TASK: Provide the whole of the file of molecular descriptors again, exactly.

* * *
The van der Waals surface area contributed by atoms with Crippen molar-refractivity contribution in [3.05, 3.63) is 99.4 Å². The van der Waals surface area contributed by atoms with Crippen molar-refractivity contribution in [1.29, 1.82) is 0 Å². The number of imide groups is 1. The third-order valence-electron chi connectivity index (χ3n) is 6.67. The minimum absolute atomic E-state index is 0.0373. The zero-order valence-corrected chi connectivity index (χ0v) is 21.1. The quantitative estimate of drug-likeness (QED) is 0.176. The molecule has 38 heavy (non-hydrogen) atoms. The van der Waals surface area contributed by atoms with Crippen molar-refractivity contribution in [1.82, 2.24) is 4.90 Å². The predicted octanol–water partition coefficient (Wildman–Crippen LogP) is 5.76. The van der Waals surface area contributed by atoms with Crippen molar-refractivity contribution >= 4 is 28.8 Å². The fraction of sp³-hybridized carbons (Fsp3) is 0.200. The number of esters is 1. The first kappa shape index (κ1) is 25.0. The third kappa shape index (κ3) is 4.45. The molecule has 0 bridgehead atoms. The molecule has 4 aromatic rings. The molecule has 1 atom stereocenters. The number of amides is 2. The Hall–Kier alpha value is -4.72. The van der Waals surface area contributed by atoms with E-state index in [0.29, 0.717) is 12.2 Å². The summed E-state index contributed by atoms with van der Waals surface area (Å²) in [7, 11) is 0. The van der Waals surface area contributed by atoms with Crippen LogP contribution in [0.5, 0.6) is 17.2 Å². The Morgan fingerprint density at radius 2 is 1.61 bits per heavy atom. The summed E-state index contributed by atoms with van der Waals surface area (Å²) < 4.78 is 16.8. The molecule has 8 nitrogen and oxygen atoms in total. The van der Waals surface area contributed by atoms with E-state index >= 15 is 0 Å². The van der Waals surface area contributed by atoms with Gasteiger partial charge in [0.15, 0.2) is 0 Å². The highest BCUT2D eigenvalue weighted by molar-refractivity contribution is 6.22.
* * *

The van der Waals surface area contributed by atoms with Crippen molar-refractivity contribution in [3.05, 3.63) is 99.4 Å². The van der Waals surface area contributed by atoms with Crippen molar-refractivity contribution in [1.29, 1.82) is 0 Å². The number of imide groups is 1. The third-order valence-electron chi connectivity index (χ3n) is 6.67. The minimum absolute atomic E-state index is 0.0373. The zero-order valence-corrected chi connectivity index (χ0v) is 21.1. The quantitative estimate of drug-likeness (QED) is 0.176. The molecule has 38 heavy (non-hydrogen) atoms. The van der Waals surface area contributed by atoms with Crippen molar-refractivity contribution in [1.82, 2.24) is 4.90 Å². The predicted octanol–water partition coefficient (Wildman–Crippen LogP) is 5.76. The van der Waals surface area contributed by atoms with Crippen molar-refractivity contribution >= 4 is 28.8 Å². The fraction of sp³-hybridized carbons (Fsp3) is 0.200. The number of esters is 1. The first kappa shape index (κ1) is 25.0. The third kappa shape index (κ3) is 4.45. The molecule has 0 bridgehead atoms. The molecule has 4 aromatic rings. The molecule has 1 atom stereocenters. The number of amides is 2. The Hall–Kier alpha value is -4.72. The van der Waals surface area contributed by atoms with E-state index in [0.29, 0.717) is 12.2 Å². The summed E-state index contributed by atoms with van der Waals surface area (Å²) in [7, 11) is 0. The van der Waals surface area contributed by atoms with Crippen LogP contribution in [0.5, 0.6) is 17.2 Å². The Morgan fingerprint density at radius 2 is 1.61 bits per heavy atom. The summed E-state index contributed by atoms with van der Waals surface area (Å²) < 4.78 is 16.8. The molecule has 8 nitrogen and oxygen atoms in total. The van der Waals surface area contributed by atoms with E-state index >= 15 is 0 Å². The van der Waals surface area contributed by atoms with Gasteiger partial charge in [0.15, 0.2) is 0 Å². The highest BCUT2D eigenvalue weighted by molar-refractivity contribution is 6.22.